“That’s kind of a sign,” said Collins, “when people in your own party are checking ‘no preference’ rather than voting for you when you’re basically assured the nomination.”

The impact of redistricting

Every ten years, the U.S. Census Bureau conducts a new census of the national population in accordance with the Constitution.  The results are used to apportion seats in the U.S. House of Representatives based on individual state populations.

States are divided into congressional districts, each served by one representative. The decennial process of drawing district lines based on new population numbers, known as redistricting, is conducted in many states by the state legislatures, including in North Carolina.

In the 2010 midterm elections, Republicans gained majority control of both houses in the North Carolina General Assembly for the first time since 1898, putting them in charge of redrawing the state’s congressional districts for the new decade.

“For the first time, we had Republicans controlling the North Carolina legislature,” Collins explained, “so we had Republicans drawing the lines in ways that would help incumbent Republicans and other Republicans that are running for office.”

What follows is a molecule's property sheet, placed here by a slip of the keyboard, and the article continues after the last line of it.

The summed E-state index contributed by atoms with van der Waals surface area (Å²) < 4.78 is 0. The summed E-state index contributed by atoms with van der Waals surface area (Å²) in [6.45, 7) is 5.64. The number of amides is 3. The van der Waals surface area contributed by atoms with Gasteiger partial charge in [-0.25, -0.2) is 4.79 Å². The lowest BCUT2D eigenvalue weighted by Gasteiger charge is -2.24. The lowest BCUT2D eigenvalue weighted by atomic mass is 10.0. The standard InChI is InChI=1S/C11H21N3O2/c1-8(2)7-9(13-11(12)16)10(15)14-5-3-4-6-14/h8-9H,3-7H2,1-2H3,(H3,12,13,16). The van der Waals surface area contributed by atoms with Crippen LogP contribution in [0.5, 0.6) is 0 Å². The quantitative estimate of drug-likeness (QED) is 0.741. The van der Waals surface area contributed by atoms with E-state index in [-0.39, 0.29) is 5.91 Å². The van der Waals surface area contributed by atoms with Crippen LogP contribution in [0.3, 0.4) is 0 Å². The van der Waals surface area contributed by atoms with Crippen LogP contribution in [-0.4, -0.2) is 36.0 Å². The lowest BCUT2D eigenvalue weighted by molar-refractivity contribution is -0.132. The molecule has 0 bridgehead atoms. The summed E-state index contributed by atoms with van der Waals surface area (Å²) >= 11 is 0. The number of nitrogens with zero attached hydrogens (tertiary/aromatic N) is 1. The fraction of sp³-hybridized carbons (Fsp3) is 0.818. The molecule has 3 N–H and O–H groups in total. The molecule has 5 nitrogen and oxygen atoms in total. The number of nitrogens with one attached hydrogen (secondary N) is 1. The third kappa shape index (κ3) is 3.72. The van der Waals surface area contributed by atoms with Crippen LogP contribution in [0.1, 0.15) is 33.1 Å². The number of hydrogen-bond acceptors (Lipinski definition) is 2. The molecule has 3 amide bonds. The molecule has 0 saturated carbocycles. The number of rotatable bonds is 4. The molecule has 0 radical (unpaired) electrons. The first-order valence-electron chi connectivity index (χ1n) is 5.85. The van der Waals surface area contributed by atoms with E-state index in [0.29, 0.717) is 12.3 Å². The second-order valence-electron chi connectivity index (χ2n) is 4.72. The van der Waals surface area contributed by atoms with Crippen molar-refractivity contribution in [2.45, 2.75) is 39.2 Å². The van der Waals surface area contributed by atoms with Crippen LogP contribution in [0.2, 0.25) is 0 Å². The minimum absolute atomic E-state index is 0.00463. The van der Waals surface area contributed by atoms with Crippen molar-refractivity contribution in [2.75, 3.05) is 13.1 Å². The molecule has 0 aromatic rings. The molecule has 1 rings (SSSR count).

WCU is located in North Carolina’s westernmost 11th District, represented since 2007 by Heath Shuler, a member of the Democratic Party’s Blue Dog Coalition of self-identified moderates.

The 11th District has historically been very competitive for congressional candidates due to the contrasting political demographics of Western North Carolina, particularly between densely populated Asheville and the neighboring rural communities.

However, after redistricting, that might change. The 10th District now extends west into Buncombe County, encompassing most of Asheville and leaving the 11th District largely conservative.